Five additional stories on equally fascinating subjects round out this wonderful collection that will both entertain and inform readers . . . Business Adventures is truly financial journalism at its liveliest and best.
In The Innovator’s DNA, authors Jeffrey Dyer, Hal Gregersen, and bestselling author Clayton Christensen (The Innovator’s Dilemma, The Innovator’s Solution, How Will You Measure Your Life?) build on what we know about disruptive innovation to show how individuals can develop the skills necessary to move progressively from idea to impact.
By identifying behaviors of the world’s best innovators—from leaders at Amazon and Apple to those at Google, Skype, and Virgin Group—the authors outline five discovery skills that distinguish innovative entrepreneurs and executives from ordinary managers: Associating, Questioning, Observing, Networking, and Experimenting.
Once you master these competencies (the authors provide a self-assessment for rating your own innovator’s DNA), the authors explain how to generate ideas, collaborate to implement them, and build innovation skills throughout the organization to result in a competitive edge. This innovation advantage will translate into a premium in your company’s stock price—an innovation premium—which is possible only by building the code for innovation right into your organization’s people, processes, and guiding philosophies.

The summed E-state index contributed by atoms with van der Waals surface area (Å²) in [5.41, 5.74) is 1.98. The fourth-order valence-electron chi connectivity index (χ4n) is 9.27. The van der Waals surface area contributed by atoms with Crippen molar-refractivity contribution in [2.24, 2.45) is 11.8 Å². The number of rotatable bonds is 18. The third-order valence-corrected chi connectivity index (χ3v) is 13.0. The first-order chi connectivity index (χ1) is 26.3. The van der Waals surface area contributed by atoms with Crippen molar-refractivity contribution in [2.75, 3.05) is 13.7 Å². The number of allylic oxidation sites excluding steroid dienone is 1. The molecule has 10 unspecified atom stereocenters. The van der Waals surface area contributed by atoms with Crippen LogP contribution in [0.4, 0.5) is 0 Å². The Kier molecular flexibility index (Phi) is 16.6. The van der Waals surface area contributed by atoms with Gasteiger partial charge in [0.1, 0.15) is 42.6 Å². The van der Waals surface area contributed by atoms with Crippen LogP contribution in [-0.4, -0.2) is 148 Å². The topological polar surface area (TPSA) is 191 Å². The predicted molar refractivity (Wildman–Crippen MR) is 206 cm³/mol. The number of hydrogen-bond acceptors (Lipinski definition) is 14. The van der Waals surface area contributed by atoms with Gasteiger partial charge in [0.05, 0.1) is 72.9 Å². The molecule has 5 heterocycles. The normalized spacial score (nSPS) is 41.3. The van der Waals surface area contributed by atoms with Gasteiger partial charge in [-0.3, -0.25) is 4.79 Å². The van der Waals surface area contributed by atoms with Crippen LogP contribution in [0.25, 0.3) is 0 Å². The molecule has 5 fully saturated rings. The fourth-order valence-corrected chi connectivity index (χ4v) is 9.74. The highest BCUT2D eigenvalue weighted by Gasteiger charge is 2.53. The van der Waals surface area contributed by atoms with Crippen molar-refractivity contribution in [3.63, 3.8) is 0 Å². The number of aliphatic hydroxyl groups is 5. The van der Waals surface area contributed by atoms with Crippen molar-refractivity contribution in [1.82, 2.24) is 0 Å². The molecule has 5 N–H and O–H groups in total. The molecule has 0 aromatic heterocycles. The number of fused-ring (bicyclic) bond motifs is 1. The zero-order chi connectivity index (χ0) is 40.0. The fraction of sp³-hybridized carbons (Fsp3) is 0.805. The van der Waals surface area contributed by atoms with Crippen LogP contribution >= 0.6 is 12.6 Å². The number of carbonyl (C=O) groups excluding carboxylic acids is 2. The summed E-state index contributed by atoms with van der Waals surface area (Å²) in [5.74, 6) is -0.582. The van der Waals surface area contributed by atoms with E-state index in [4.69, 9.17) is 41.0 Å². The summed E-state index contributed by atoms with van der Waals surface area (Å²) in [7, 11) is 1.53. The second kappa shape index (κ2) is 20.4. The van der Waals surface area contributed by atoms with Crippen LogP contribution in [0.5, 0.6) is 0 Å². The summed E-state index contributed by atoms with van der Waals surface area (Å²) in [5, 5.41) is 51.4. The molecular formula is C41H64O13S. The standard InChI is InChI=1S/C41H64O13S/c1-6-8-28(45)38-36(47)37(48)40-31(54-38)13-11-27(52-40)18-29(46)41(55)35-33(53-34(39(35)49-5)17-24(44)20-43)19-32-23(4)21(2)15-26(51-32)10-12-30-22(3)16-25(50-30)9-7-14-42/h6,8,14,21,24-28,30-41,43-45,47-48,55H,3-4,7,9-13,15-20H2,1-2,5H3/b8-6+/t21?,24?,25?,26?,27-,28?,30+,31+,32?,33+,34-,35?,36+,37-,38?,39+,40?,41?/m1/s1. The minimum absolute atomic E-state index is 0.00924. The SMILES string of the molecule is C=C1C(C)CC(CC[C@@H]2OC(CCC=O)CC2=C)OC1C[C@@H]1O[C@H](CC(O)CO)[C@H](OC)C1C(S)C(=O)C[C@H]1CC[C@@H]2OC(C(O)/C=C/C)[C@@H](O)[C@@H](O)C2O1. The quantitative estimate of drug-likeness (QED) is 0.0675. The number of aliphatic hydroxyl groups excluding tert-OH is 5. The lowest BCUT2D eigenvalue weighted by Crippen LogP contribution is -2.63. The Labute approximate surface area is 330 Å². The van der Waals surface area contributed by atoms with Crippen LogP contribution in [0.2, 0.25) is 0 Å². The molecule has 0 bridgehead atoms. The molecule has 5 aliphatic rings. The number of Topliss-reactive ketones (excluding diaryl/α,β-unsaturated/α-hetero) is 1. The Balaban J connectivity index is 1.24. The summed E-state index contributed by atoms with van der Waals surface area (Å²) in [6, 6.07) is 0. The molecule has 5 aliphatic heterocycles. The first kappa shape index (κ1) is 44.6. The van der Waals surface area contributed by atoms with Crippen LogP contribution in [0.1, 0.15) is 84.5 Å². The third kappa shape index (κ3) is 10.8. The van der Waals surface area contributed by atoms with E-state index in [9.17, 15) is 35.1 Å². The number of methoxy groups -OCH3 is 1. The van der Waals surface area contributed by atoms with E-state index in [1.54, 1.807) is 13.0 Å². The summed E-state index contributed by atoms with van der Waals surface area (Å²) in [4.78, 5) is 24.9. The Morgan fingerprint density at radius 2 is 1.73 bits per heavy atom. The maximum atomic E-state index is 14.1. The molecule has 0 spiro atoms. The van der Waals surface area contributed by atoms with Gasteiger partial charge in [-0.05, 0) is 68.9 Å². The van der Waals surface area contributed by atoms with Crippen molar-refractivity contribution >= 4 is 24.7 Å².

Practical and provocative, The Innovator’s DNA is an essential resource for individuals and teams who want to strengthen their innovative prowess.
Written in the same dynamic style as his previous bestsellers including The Five Dysfunctions of a Team, Lencioni illustrates the principles of inspiring client loyalty through a fascinating business fable. He explains the theory of vulnerability in depth and presents concrete steps for putting it to work in any organization. The story follows a small consulting firm, Lighthouse Partners, which often beats out big-name competitors for top clients. One such competitor buys out Lighthouse and learns important lessons about what it means to provide value to its clients.Offers a key resource for gaining competitive advantage in tough times Shows why the quality of vulnerability is so important in business Includes ideas for inspiring customer and client loyalty Written by the highly successful consultant and business writer Patrick Lencioni
This new book in the popular Lencioni series shows what it takes to gain a real and lasting competitive edge.